Pre-neoplastic cells lack expression of wild-type patched

Our studies indicated that GCPs, pre-neoplastic cells and tumor cells all exhibit hedgehog pathway activation and proliferation when they are isolated. In GCPs, expression of Shh targets reflects exposure to Shh in vivo prior to isolation (Kenney and Rowitch, 2000; Wechsler-Reya and Scott, 1999). In tumor cells, Shh pathway activation has been suggested to result from silencing of the wild-type patched allele (Berman et al., 2002), although some groups have reported persistent expression of wild-type patched in tumors (Romer et al., 2004; Wetmore et al., 2000; Zurawel et al., 2000). The status of wild-type patched in pre-neoplastic cells has not been investigated. Our ability to isolate pre-neoplastic cells and tumor cells to near-homogeneity allowed us to examine patched expression in these populations in the absence of contaminating (non-tumor) cells.

We analyzed patched expression in GCPs, pre-neoplastic cells and tumor cells by real-time RT-PCR. To distinguish between wild-type and mutant patched transcripts, we used two sets of primers: one derived from exons 7-9, which are present in both the wild-type and mutant alleles, and another derived from exons 2-3, which can only amplify sequences present in the wild-type allele (see Fig. 7A). As shown in Fig. 7B, transcripts containing exons 7-9 were comparably expressed in GCPs, pre-neoplastic cells and tumor cells. By contrast, transcripts containing exons 2-3 (wild-type patched) were found in GCPs but were absent from the majority of pre-neoplastic cells and tumor cells (Fig. 7C). Similar results were seen using a pair of primers within exon 2. Overall, loss of wild-type patched was observed in 6 out of 7 pre-neoplastic samples and 13 out of 13 tumor samples, but was never seen in GCPs or in normal adult cerebellum from patched+/– mice (see Fig. S1 in supplementary material). These results suggest that the Shh pathway activation and proliferation seen in pre-neoplastic and tumor cells results from de-repression of the pathway due to loss of patched. Moreover, they indicate that loss of patched occurs at an early stage of tumorigenesis, well before cells have committed to becoming full-blown tumors.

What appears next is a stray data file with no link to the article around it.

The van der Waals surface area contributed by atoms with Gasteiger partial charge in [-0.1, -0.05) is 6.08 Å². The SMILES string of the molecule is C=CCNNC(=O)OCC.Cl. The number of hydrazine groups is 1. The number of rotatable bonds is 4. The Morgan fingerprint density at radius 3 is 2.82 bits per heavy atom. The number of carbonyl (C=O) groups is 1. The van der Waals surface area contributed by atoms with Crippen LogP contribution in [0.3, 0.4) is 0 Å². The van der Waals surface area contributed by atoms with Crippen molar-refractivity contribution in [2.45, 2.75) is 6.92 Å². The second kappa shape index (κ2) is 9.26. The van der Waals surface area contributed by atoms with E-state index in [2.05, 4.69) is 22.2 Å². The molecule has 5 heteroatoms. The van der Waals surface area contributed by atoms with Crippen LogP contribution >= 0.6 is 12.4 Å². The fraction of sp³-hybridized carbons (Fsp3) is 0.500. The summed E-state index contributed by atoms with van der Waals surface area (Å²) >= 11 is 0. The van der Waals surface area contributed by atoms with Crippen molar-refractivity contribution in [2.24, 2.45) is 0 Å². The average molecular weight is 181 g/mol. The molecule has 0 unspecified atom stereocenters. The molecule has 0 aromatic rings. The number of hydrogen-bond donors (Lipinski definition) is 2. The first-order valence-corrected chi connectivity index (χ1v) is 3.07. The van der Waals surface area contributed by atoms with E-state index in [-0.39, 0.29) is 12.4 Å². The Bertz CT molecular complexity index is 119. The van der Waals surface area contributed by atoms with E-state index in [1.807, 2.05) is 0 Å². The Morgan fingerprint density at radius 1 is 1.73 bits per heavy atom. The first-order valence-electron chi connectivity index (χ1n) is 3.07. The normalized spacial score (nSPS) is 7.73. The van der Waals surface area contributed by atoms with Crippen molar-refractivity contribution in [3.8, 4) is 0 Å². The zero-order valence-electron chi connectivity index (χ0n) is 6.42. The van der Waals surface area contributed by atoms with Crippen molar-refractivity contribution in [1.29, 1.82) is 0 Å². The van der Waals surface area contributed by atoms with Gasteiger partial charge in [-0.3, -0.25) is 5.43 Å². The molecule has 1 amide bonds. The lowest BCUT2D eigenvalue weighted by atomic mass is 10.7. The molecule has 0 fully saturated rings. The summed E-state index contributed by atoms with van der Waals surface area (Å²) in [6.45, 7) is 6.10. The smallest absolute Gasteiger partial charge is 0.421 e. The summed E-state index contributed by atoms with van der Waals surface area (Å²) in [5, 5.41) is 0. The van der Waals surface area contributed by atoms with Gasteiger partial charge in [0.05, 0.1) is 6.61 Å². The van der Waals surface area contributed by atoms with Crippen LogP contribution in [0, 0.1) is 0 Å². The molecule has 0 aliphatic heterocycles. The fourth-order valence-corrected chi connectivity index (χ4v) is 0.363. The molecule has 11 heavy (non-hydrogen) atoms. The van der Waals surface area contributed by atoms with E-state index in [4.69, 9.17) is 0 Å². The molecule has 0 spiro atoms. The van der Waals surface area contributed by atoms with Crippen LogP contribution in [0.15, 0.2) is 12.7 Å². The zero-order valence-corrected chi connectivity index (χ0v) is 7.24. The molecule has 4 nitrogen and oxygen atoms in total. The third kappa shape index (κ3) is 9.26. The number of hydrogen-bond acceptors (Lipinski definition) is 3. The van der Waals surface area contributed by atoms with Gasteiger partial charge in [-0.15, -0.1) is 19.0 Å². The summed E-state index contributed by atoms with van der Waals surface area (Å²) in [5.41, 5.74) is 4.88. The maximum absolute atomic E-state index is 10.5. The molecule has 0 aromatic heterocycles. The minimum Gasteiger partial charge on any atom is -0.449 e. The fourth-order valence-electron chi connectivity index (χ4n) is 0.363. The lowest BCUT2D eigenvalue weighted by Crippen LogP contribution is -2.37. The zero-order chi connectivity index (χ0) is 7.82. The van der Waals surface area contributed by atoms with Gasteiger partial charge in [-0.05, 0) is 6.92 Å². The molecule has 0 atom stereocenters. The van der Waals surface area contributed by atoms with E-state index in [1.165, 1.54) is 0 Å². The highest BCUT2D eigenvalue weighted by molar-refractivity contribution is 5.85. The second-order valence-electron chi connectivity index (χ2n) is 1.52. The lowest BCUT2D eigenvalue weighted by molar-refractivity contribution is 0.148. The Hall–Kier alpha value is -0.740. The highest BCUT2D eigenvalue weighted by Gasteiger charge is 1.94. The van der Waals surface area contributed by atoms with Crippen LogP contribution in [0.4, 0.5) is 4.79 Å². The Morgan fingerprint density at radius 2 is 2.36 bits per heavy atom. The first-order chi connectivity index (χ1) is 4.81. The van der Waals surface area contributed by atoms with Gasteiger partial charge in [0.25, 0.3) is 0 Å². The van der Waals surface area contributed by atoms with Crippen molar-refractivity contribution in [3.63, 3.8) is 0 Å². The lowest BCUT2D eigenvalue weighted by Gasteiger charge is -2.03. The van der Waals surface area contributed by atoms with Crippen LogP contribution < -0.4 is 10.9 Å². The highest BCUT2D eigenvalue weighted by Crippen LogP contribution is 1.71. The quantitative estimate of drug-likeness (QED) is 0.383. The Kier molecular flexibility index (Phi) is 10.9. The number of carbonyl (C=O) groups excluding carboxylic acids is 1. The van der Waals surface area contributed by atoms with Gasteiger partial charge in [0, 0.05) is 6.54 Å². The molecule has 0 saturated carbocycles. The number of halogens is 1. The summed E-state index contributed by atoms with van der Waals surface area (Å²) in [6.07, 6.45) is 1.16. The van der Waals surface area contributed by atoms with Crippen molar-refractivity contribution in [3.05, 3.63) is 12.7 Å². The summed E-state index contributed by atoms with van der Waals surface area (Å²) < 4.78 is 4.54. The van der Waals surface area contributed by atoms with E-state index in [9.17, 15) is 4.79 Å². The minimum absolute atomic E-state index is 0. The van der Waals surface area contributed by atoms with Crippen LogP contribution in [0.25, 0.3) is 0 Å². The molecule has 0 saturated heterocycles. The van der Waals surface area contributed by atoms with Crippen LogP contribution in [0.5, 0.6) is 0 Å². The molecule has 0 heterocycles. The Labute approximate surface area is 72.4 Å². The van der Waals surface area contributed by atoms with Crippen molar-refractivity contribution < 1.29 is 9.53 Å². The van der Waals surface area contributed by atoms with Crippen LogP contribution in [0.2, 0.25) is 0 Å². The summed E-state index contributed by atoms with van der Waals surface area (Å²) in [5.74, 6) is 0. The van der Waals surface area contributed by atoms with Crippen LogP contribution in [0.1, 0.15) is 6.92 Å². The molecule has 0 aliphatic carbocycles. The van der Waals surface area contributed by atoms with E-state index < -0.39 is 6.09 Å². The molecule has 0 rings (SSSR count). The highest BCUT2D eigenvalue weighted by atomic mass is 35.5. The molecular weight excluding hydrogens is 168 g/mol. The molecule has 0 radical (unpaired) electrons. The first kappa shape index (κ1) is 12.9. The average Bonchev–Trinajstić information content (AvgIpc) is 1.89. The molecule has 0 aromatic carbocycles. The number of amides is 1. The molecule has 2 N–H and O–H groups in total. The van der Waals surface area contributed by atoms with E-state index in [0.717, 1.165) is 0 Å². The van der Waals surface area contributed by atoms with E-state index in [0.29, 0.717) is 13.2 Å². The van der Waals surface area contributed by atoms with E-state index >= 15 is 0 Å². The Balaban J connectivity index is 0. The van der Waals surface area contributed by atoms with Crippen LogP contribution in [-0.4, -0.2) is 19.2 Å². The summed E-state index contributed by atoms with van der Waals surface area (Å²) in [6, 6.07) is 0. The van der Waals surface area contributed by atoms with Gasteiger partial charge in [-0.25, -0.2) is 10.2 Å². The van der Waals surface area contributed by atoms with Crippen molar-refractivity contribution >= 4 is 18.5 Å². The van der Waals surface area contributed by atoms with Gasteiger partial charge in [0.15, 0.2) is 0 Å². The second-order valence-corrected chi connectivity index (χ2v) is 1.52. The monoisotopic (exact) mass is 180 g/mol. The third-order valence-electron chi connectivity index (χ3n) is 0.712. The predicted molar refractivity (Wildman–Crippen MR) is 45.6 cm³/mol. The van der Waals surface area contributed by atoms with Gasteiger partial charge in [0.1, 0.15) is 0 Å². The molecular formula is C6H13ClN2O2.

Fig. 7.

Pre-neoplastic cells do not express wild-type patched. (A) Primers used to distinguish wild-type and mutant patched transcripts. The predicted structures of wild-type and mutant patched transcripts are shown. In the mutant allele, a portion of exon 1 and all of exon 2 have been replaced with the β-galactosidase coding sequence (lacZ). Thus, sequences within this region (detected by primers a and b) should only be present in wild-type transcripts. Sequences within exons 7 and 9 (detected by primers c and d) should be present in both wild-type and mutant transcripts. (B,C) Expression of wild-type and mutant patched. RNA from FACS-sorted GCPs, pre-neoplastic cells and tumor cells was subjected to real-time PCR analysis using primers c and d (exons 7-9, B) or primers a and b (exons 2-3, C). Expression levels were normalized to actin. Data represent means of three samples±s.e.m. Loss of wild-type patched expression was observed in six out of seven pre-neoplastic samples and 13 out of 13 tumor samples; see Fig. S1 in supplementary material for details.

Pre-neoplastic cells have a unique molecular signature

Together, the above data demonstrate that GCPs, pre-neoplastic cells and tumor cells are remarkably similar in terms of morphology, cell lineage, hedgehog pathway activation, and proliferation. However, all patched mutant mice have GCPs, whereas only a subset have detectable pre-neoplastic cells and only 16% develop tumors. Thus, despite their similarities, GCPs, pre-neoplastic cells and tumor cells must differ at a molecular level. To identify molecular differences between GCPs, pre-neoplastic cells and tumor cells, we compared gene expression in these populations using DNA microarrays. RNA from GCPs, pre-neoplastic cells and tumor cells was labeled and hybridized to Affymetrix U74Av2 GeneChips, and data were analyzed using Bioconductor software (Gentleman and Carey, 2002) (see Materials and methods for details).